7 February 2006
One of the side-effects of my success as a writer is that I've become a minor geek celebrity. It is very minor, usually only taking effect in geek conferences (although I have had people wander up to me in a restaurent a couple of times in San Francisco.) Before it happened I really didn't think much about it, other than a mild hankering after fame. Now it's happened I'm more aware of it - and all in all I hate it.
I've always been somewhat of an introvert - that is someone who finds meeting new people a drain on energy. I've never liked parties where there's lots of new people to meet. I do enjoy social events that are mostly people I know, but new people are a big strain on me. That right there is part of the reason that I find my small sliver of geek fame to be trying.
Another part of this I find troubling is the assumption that because I'm a well known writer on technology, I'm some kind of uber-design genius. I'll admit to beliving I'm a pretty good designer, but my fame comes primarily from my skill at writing not my design skills. I know many people who are every bit as good, indeed better, than I am at design (I work at ThoughtWorks to be around many of them).
This does cut both ways. Some people seem to hate me because of my fame. Actually I find that rather easier to deal with than people that idolize me. It's easy to brush off people who are nasty to me, even if their comments hurt. But it's harder to brush off someone who really wants to listen to me, who respects everything I say. Yet I find I can't be comfortable with someone who expects more than I know I can give.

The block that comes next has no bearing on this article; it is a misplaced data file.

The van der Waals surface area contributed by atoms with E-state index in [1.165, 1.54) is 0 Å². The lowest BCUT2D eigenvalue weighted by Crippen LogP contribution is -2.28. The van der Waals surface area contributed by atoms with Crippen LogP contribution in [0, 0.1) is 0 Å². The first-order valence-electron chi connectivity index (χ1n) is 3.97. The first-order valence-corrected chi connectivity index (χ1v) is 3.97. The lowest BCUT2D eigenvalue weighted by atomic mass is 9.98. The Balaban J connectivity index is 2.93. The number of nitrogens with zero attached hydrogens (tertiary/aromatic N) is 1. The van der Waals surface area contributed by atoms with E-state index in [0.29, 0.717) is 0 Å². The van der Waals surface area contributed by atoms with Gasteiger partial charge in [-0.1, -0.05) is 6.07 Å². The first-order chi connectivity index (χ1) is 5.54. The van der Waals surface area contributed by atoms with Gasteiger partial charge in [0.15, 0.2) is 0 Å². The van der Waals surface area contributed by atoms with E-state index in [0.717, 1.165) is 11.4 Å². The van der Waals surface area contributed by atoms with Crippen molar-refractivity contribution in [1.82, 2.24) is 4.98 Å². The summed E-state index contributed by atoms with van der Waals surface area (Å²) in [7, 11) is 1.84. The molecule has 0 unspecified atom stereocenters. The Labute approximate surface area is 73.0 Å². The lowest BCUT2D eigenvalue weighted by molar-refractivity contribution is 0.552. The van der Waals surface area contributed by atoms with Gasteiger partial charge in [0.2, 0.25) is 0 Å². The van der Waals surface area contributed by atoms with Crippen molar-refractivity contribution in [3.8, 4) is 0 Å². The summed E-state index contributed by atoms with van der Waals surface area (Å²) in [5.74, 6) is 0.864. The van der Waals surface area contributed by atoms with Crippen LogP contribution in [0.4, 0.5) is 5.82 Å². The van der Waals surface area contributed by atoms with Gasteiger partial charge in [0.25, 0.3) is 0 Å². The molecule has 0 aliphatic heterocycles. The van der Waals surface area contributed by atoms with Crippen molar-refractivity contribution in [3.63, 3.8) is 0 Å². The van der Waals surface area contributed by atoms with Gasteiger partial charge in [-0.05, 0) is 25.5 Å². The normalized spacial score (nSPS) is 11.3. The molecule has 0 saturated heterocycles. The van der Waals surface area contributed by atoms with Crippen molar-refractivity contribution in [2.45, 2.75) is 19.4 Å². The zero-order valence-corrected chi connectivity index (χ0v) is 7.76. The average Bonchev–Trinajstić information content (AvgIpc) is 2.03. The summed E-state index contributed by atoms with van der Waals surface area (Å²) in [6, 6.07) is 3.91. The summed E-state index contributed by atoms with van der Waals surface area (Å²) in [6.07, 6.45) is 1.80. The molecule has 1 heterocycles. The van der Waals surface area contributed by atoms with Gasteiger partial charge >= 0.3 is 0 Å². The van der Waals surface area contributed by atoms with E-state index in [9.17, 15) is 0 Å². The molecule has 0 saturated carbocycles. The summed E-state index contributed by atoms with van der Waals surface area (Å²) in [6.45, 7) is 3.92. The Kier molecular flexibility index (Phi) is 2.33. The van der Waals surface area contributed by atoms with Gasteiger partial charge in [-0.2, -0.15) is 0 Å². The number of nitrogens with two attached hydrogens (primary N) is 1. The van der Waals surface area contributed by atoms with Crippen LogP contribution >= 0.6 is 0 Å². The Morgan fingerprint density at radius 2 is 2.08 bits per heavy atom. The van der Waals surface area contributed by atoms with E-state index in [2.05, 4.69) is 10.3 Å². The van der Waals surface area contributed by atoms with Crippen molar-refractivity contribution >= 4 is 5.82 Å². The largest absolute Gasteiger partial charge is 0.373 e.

I'm writing this not to whine, after all my writing success has given me many things that I wouldn't trade for my prior anonymity, but as a explanation of my actions. When I went to China last year I heard later that several people were hurt because I didn't chat enough, or pose for photographs, or sign autographs. I'm sorry to have disapointed people, but the reason I don't do these things is because I really hate doing that sort of stuff. I decided a while ago that I wouldn't pose for photos with people, or sign autographs (unless it's a signing a book, refusing that is too churlish even for me to do.) This is also tied into why I turn down most requests to give talks, particularly keynotes which are way too celeberity-oriented for my taste.
So if you meet me, and I seem to be rude, this is my excuse. I find it very difficult to be friendly with people I don't know - I hope you accept my sincere apologies.